Danish Crown Creates 300 Danish Jobs

DENMARK - Following efforts throughout the past year, Danish Crown is now securing 300 jobs in Denmark as well as an increased number of jobs at the company's facilities in other countries.
calendar icon 12 July 2010
clock icon 3 minute read

Kjeld Johannesen, CEO of Danish Crown, said: "We are extremely pleased that all the work which has been invested in DC Future is now resulting in a marked increase in the number of pigs supplied to Danish Crown slaughterhouses, and that it translates into more Danish jobs>"

The purpose of DC Future is to strengthen the company's competitiveness so as to ensure higher prices for members, and it is the improved competitiveness which is now attracting more pigs to the slaughterhouses.

Over the summer and after the summer holidays, Danish Crown will see the impact of the increased number of slaughterings even more clearly, and until this happens the company cannot predict with complete certainty where jobs will be re-established. However, most of Danish Crown's departments are expected to see an increase in job numbers.

Mr Johannesen added: "At the moment, we have had to set up a waiting list for potential new cooperative members, and we will, of course, be working our way through this list as quickly as possible. However, we do not intend to throw ourselves into new investments, but rather to exploit our existing production capacity to the full until we can be more certain of the long-term effect."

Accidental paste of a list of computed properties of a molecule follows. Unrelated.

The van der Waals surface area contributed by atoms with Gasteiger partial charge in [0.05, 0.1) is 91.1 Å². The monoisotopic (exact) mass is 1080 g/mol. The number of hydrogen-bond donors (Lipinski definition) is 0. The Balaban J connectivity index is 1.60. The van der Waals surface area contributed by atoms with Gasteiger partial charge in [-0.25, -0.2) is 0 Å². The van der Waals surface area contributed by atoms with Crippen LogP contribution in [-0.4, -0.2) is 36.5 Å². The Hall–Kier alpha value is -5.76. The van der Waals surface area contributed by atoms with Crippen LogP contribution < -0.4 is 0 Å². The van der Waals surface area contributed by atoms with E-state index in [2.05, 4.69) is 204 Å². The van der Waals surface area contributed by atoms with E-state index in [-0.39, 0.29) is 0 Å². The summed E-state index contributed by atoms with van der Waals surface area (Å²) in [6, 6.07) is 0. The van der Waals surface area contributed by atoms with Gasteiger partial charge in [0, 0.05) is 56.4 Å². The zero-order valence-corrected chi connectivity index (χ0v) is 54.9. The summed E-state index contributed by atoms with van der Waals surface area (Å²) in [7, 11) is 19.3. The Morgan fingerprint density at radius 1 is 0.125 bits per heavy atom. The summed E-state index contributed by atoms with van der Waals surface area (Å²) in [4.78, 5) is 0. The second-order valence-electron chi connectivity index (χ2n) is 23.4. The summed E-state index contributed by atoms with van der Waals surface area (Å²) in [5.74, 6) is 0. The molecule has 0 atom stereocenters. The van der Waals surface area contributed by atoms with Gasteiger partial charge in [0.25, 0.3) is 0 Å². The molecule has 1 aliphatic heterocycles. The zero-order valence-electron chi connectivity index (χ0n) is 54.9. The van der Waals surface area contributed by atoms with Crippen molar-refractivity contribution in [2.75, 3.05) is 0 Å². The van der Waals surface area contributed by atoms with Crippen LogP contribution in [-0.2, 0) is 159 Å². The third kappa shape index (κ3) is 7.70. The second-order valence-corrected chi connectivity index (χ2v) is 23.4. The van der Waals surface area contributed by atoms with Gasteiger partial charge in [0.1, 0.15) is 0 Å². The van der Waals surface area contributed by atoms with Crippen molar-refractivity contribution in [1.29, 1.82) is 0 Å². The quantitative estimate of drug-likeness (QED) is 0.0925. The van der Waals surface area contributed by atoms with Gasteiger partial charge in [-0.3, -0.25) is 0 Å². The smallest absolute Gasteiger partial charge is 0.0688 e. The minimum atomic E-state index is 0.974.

DC Future targets reiterated

The very positive development does not mean that Danish Crown will be going back on the DC Future targets defined in spring 2009. Back then, the company launched an ambitious nine-point plan designed to improve its competitiveness by a combined DKK1.3 billion over an 18-month period. To this should be added improvements to the political framework conditions, which are still the focus of a lot of work.

The most recent figures show that Danish Crown is on track and has achieved considerable cost cuts throughout the group.

Mr Johannesen added: "The reduction in payroll costs is the only element in the nine-point plan which will not be fully implemented by October. We will definitely achieve half the pay cuts, but the other half of the cuts are also crucial to safeguarding our future competitiveness. We know from experience that the markets will pick up again at some point, and it is therefore important that payroll costs are tailored to the competitive situation in the longer germ."

He stressed that work is still going into a so-called Plan B as a way of ensuring the desired payroll cost reductions.

"However, this should not stop us from looking forward to a busy summer which may develop into a good autumn," Mr Johannesen said in conclusion.

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